How to move your 3 pets across the country: A guide…sort of.

Moving two cats and a 5-month-old puppy from Ohio to California (as well as two adults) is not without its challenges. Unlike your household items and furniture, you can’t simply shove them into a shipping container and call it a day. Well, you can, but that would make you a psychopath. You may consider driving. You may find yourself thinking, “It’ll be fun! We’ll buy a Subaru and make a road-trip out of it.” On paper, it’s the storyboard for a great car commercial. In reality, not so much. Though your adorable and vivacious 5-month-old yellow lab loves car rides, both of your cats absolutely hate them. Your curmudgeonly 7-year-old cat feverishly tries to dig his way out of his crate while your 2-year-old tabby floof (technical term) let’s out long, pitiful cries one after another while peering at you through the bars in her crate. All of this crushes your soul and will to live. A 36-hour cross-country trek is looking less and less likely, especially since you can only sedate cats for so long before putting them into a coma. So, air travel it is.

After some careful researching, you discover that United Airlines advertises a PetSafe program that guarantees to “…get your cat or dog where they need to be safely and comfortably.” First things first, you must sign a stack of paperwork in blood. While you’re grateful that United takes such thorough precautions to ensure your pets’ safety, you don’t believe for one minute that it has anything to do with your pets’ actual well-being and has everything to do with bad press coverage and being sued. However, you comply because your options are limited.

During the entire process of registering your puppy and two cats to be flown with you from Ohio to California, United will send you multiple emails every day reminding you that you have a shit ton of paperwork to submit and that at any time they can cancel your reservation, which is super helpful and not at all stressful. The paperwork they like to remind you daily that you have to submit can, ironically, only be submitted at very specific times. For example, United will badger you every day, sometimes twice a day, demanding that you submit your pets’ health certificates immediately or you’ll be stuck in Ohio forever. However, you can’t actually submit the certificates until you’re at least 10 days out from the flight. So, when you’re still 12 days out, your inbox will continue to scream at you that you haven’t completed an absolutely necessary step that you can’t actually complete due to United’s own time restrictions, and the panic sets in hard and deep. Neat!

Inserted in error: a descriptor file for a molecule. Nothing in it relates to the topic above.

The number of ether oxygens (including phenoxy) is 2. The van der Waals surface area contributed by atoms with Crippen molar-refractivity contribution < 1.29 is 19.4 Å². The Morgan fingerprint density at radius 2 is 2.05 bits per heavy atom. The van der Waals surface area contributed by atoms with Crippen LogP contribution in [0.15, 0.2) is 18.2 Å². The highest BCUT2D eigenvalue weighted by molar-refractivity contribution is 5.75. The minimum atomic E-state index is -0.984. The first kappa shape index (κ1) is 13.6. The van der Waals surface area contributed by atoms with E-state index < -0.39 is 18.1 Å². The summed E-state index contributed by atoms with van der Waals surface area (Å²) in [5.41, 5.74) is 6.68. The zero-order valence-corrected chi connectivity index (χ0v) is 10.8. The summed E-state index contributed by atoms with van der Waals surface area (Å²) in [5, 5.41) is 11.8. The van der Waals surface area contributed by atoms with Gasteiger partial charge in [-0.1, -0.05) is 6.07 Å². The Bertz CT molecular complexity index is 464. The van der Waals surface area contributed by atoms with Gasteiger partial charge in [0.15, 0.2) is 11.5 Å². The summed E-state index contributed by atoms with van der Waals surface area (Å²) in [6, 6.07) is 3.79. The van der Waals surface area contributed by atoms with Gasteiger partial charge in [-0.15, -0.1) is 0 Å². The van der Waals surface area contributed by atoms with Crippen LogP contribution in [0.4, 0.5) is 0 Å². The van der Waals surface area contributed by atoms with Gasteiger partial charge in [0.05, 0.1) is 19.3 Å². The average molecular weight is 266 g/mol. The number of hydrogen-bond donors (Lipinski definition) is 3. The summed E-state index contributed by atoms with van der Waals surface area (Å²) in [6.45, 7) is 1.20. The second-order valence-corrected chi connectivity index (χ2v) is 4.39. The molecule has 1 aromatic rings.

Next, you must pack up all three animals and take them to the vet. If you’re lucky, your husband will be at work so you get to take care of this all by yourself. You will be scammed into buying the puppy pheromone collar and cat pheromone spray the vet pushes on you since United has a strict policy against sedating your pets. The vet will give you the aforementioned health certificates United has been harassing you for, and after you’ve scanned in and uploaded all three to the PetSafe portal — along with pictures of the travel crates, the crate dimensions, photos of your pets that meet United’s specifications, and a copy of the “I understand I’m not allowed to sue United” paperwork — you’ll receive confirmation that everything is all set and pending approval. However, you’ll also receive another email informing you that you have to email all of the above mentioned paperwork to PetSafe directly. Fearing you will not get approved unless you submit everything again, you begin another process. This is also when the boob sweat begins. You read the instructions carefully and see that the email attachments have to be under 2 MB, which is literally impossible even when you compress everything into their own zip files. Your cleavage is now so sweaty it’s pooling in your bra. You get the attachments as small as you can, hit send, and pour yourself a giant glass of wine even though it’s only 2:30. The next day, PetSafe will call you and ask why you bothered emailing them all of these things when you’ve already uploaded them to the PetSafe portal, to which you will stammer, “I was just doing what the emails told me to do.” The woman on the end of the line will sigh and tell you that you’re fine (no, you’re not), and that you just need to make sure to arrive at the cargo area on time the day of the flight.